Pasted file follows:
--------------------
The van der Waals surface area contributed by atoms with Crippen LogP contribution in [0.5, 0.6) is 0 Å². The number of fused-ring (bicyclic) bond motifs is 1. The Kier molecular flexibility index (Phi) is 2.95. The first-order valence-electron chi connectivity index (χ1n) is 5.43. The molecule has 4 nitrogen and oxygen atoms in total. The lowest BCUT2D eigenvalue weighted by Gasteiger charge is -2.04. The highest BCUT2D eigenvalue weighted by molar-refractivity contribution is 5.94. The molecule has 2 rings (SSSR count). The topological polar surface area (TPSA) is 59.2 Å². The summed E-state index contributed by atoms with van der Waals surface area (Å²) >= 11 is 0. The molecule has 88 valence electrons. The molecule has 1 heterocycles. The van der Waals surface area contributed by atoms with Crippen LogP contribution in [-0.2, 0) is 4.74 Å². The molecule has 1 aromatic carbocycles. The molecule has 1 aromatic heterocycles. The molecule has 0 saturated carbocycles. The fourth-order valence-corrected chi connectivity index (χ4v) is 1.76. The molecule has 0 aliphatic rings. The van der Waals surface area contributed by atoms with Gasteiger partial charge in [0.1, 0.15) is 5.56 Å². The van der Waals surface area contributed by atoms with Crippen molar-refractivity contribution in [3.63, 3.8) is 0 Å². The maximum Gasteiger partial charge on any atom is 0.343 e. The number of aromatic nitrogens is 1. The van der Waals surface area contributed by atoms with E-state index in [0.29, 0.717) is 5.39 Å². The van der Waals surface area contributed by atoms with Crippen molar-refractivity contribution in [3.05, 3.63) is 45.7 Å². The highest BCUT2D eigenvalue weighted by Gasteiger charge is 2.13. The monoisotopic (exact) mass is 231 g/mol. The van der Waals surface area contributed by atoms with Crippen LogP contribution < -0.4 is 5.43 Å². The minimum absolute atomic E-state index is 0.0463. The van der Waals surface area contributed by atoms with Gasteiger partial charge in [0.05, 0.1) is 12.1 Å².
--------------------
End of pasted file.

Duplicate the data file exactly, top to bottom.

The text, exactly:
The van der Waals surface area contributed by atoms with Crippen LogP contribution in [0.5, 0.6) is 0 Å². The number of fused-ring (bicyclic) bond motifs is 1. The Kier molecular flexibility index (Phi) is 2.95. The first-order valence-electron chi connectivity index (χ1n) is 5.43. The molecule has 4 nitrogen and oxygen atoms in total. The lowest BCUT2D eigenvalue weighted by Gasteiger charge is -2.04. The highest BCUT2D eigenvalue weighted by molar-refractivity contribution is 5.94. The molecule has 2 rings (SSSR count). The topological polar surface area (TPSA) is 59.2 Å². The summed E-state index contributed by atoms with van der Waals surface area (Å²) >= 11 is 0. The molecule has 88 valence electrons. The molecule has 1 heterocycles. The van der Waals surface area contributed by atoms with Crippen LogP contribution in [-0.2, 0) is 4.74 Å². The molecule has 1 aromatic carbocycles. The molecule has 1 aromatic heterocycles. The molecule has 0 saturated carbocycles. The fourth-order valence-corrected chi connectivity index (χ4v) is 1.76. The molecule has 0 aliphatic rings. The van der Waals surface area contributed by atoms with Gasteiger partial charge in [0.1, 0.15) is 5.56 Å². The van der Waals surface area contributed by atoms with Crippen molar-refractivity contribution in [3.63, 3.8) is 0 Å². The maximum Gasteiger partial charge on any atom is 0.343 e. The number of aromatic nitrogens is 1. The van der Waals surface area contributed by atoms with E-state index in [0.29, 0.717) is 5.39 Å². The van der Waals surface area contributed by atoms with Crippen molar-refractivity contribution in [3.05, 3.63) is 45.7 Å². The highest BCUT2D eigenvalue weighted by Gasteiger charge is 2.13. The monoisotopic (exact) mass is 231 g/mol. The van der Waals surface area contributed by atoms with Crippen LogP contribution < -0.4 is 5.43 Å². The minimum absolute atomic E-state index is 0.0463. The van der Waals surface area contributed by atoms with Gasteiger partial charge in [0.05, 0.1) is 12.1 Å².